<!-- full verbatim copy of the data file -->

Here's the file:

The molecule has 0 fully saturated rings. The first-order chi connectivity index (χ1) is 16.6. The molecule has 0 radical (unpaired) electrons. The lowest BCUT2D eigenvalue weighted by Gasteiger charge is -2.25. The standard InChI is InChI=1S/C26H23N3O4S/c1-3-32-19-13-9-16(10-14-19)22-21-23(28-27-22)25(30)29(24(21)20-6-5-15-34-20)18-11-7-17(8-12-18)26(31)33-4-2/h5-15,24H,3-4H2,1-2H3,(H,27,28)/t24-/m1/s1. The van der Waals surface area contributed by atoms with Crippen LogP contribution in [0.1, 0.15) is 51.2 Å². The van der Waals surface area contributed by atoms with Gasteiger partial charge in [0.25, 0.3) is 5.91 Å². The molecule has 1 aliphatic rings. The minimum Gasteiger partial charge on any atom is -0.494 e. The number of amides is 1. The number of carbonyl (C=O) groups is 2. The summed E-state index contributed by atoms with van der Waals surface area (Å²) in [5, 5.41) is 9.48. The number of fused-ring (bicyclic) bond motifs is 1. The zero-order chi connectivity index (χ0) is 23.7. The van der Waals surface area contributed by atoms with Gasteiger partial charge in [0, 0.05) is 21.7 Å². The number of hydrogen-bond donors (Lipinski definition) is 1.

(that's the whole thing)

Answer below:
The molecule has 0 fully saturated rings. The first-order chi connectivity index (χ1) is 16.6. The molecule has 0 radical (unpaired) electrons. The lowest BCUT2D eigenvalue weighted by Gasteiger charge is -2.25. The standard InChI is InChI=1S/C26H23N3O4S/c1-3-32-19-13-9-16(10-14-19)22-21-23(28-27-22)25(30)29(24(21)20-6-5-15-34-20)18-11-7-17(8-12-18)26(31)33-4-2/h5-15,24H,3-4H2,1-2H3,(H,27,28)/t24-/m1/s1. The van der Waals surface area contributed by atoms with Crippen LogP contribution in [0.1, 0.15) is 51.2 Å². The van der Waals surface area contributed by atoms with Gasteiger partial charge in [0.25, 0.3) is 5.91 Å². The molecule has 1 aliphatic rings. The minimum Gasteiger partial charge on any atom is -0.494 e. The number of amides is 1. The number of carbonyl (C=O) groups is 2. The summed E-state index contributed by atoms with van der Waals surface area (Å²) in [5, 5.41) is 9.48. The number of fused-ring (bicyclic) bond motifs is 1. The zero-order chi connectivity index (χ0) is 23.7. The van der Waals surface area contributed by atoms with Gasteiger partial charge in [0, 0.05) is 21.7 Å². The number of hydrogen-bond donors (Lipinski definition) is 1.